Published on May 11, 2012

Illini Campus Offers One-Stop Care For Joint Replacement

At age 68, an otherwise healthy Robert Osborne was ready for new knees.

The osteoarthritis in both knees had progressively grown worse. He experienced constant pain. He “waddled, not walked” on legs that bowed. With much effort, he climbed the stairs of his East Moline home by hanging onto the railing and pulling himself up each step.

“I had no support in my knees, and I fell down several times, so I had to be very, very careful. There was always pain,” Osborne says. “My knees were only going to get worse.”

He and his orthopedic surgeon, Dr. Shawn Wynn of ORA Orthopedics, agreed it was time for total knee replacements.

In February, Osborne had both knees replaced at the Genesis, Illini Campus in Silvis and discovered the convenience of receiving all his care on the same campus -- the surgery, the hospital stay, 10 days of skilled care at Illini Restorative Care, and then outpatient physical therapy from Illini Rehabilitative Services.

Instead of going straight home after his hospital stay, he was rolled in a wheelchair to the adjoining Illini Restorative Care.

At Illini Restorative Care, he received several days of skilled nursing care and rehabilitation in the 22-bed, Medicarecertified skilled nursing care unit. The unit is one of three levels of care at Illini Restorative Care.

Osborne also was glad his wife, Donna, didn’t have to handle the extensive care demands required for a patient with double knee replacements. Instead, he was cared for in a place prepared to accommodate joint replacement patients.

“I had always heard that Illini was a great place to have joint replacement surgery, so it made sense to have my two knee replacements there,” Osborne explains.

Although it’s not as common to have both knee replacements done on the same day, Osborne was a good candidate.

“I wasn’t too old, I had a good attitude, I’m not overweight, and I’m fairly healthy. I went for it, and it worked out great. Everyone at Illini did a marvelous job with my care -- from my surgery and hospital stay, to Illini Restorative Care, to my outpatient physical therapy with physical therapist, Michelle Heitz.”

Convenience and comfort Robert Osborne is among many joint replacement surgery patients who choose to spend time at Illini Restorative Care after leaving the hospital.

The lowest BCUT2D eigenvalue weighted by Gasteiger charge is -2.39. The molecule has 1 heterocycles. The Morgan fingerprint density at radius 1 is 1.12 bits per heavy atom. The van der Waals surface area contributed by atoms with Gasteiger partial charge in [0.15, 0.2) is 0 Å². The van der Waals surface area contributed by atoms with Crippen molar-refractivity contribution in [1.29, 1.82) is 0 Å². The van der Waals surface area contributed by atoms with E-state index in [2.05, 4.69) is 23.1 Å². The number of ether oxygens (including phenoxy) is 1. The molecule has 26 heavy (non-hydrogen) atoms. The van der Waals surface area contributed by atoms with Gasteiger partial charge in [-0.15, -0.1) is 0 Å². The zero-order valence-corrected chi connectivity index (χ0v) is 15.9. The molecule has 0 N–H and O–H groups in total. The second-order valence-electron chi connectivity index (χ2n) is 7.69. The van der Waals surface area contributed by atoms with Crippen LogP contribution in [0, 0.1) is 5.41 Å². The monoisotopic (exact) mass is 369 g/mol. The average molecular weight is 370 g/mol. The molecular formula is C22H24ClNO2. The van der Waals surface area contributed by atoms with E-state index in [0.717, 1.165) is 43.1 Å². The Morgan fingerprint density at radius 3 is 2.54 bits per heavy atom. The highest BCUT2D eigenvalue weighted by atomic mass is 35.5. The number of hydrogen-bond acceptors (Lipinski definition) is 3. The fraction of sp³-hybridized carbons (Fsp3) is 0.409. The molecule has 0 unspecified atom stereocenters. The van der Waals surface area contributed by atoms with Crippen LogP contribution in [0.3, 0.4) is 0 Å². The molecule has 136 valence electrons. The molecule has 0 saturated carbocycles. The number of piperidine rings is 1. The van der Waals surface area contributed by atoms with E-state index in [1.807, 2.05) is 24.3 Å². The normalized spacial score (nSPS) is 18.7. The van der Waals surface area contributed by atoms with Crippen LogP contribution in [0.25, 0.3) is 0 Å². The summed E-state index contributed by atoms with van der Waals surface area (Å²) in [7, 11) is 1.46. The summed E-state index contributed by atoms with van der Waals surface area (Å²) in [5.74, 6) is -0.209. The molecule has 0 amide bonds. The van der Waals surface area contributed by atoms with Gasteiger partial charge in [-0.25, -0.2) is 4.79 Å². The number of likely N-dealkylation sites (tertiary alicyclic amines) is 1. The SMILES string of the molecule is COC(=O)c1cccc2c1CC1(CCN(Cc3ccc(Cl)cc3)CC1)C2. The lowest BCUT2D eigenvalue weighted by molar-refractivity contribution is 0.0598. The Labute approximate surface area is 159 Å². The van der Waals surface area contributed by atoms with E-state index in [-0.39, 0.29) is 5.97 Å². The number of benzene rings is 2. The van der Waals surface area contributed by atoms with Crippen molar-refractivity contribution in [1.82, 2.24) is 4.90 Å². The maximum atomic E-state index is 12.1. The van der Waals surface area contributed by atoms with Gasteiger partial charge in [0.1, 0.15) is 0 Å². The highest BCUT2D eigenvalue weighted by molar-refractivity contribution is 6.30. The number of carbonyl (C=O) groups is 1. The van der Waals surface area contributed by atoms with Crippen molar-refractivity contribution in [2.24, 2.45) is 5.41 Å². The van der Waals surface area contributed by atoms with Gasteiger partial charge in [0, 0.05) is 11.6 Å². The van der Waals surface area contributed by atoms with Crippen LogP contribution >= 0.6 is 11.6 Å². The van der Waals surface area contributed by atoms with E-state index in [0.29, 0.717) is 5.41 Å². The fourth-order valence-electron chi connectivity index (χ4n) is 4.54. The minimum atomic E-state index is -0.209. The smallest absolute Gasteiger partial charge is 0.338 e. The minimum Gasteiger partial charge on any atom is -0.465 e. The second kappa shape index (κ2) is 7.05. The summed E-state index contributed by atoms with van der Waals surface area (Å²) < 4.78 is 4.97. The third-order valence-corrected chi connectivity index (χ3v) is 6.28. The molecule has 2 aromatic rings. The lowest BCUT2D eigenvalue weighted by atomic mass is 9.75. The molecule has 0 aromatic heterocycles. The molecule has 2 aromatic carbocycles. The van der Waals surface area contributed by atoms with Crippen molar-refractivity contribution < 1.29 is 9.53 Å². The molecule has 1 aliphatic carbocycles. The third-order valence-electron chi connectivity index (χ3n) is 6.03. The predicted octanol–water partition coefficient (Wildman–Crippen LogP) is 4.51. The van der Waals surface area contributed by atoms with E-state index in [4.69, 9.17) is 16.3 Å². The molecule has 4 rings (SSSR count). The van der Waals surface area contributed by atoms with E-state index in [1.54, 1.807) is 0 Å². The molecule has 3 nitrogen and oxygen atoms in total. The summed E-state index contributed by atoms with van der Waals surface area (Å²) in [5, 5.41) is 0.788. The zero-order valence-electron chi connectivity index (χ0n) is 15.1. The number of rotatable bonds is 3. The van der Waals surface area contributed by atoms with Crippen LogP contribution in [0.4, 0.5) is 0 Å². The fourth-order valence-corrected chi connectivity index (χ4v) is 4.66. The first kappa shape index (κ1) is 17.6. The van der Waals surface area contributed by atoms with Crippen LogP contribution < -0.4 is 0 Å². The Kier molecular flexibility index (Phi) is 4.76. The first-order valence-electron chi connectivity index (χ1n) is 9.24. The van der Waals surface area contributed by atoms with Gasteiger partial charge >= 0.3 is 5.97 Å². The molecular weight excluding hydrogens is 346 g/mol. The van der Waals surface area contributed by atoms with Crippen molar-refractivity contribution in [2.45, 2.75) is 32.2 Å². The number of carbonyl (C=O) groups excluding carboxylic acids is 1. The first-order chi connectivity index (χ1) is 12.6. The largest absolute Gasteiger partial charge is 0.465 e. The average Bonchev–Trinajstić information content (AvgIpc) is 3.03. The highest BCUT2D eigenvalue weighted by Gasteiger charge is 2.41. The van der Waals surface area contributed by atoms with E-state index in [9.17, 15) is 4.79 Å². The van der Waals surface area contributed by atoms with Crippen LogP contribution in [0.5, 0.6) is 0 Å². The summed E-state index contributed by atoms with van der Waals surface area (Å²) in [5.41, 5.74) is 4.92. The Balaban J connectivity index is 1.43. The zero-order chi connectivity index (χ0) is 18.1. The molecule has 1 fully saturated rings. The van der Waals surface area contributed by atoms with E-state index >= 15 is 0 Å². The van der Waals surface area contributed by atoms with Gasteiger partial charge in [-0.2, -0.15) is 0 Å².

“Some patients who have total hip or knee replacement surgery decide to go directly home from the hospital and receive therapy as an outpatient,” says Debbie Slater, Senior Service Administrator of Illini Restorative Care.

“Others come to Illini Restorative Care and stay in our Skilled Care Unit, where they receive direct nursing care and daily physical and occupational therapy before they return home.

“They can receive help managing their pain and daily therapy -- rather than traveling back and forth from home to an outpatient clinic three times a week. They can rest and recuperate without worrying about household chores. We provide all that for them.”

She adds, “They don’t have to be of Medicare age to take advantage of this...we have younger individuals stay here, as well.”

A care continuum

Before joint replacement surgery, patients are offered pre-surgery education where they receive information and meet with nurses from the Outpatient Care Center, Operating Room and Surgical Unit, and representatives from physical therapy, dietary, social services and Genesis Home Medical Equipment. They also can fill out pre-admission paperwork and have any lab testing they need done at the same time.

“At the joint class, they meet with multiple providers and learn what to expect and how to prepare themselves,” says physical therapist Connie Tauke, Rehabilitation Manager at Genesis, Illini Campus. “We also give them exercises to do before surgery to help strengthen key muscle groups so they will be more successful in rehab after surgery.”

Patients learn how to avoid fall hazards, including putting away throw rugs, getting a shower bench, having a grab bar or railing on their stairs, and clearing walkways at home to accommodate a walker. Hip replacement patients must take certain bending precautions, so it’s important for patients to have easy access to items so they do not have to bend or stoop, she adds.

A similar class for joint-replacement patients is available to patients who have their joint-replacement surgery at the Genesis Medical Center, West Central Park Campus in Davenport, which has a dedicated Orthopedic Unit.

Robert Osborne and his wife attended the joint class together. They learned what to expect and how to prepare their home for his convalescence. Therapy at Illini Restorative Care focuses on achieving the daily living skills they will need to return home.

“The nice thing about the Illini Campus is that our therapy staff often floats back and forth between the hospital and Illini Restorative Care. Often, the therapist who evaluates a patient in the hospital also follows him or her to Illini Restorative Care,” Tauke says.

That same care continuum extends to when patients go home and return to the Illini Campus for outpatient rehabilitation. “Our therapists reside in the same physical space, so there’s that ease of communication when patients transfer from inpatient to outpatient rehabilitation,” Tauke says.

Today, Osborne has completed therapy and is living with much more comfort.

“I can go up and down stairs, I walk nice and straight, and my mother-in-law says I’m straighter and taller than I’ve ever been. I gained about a half inch in height,” he concludes “The surgery has healed nicely, and everything went very well.”

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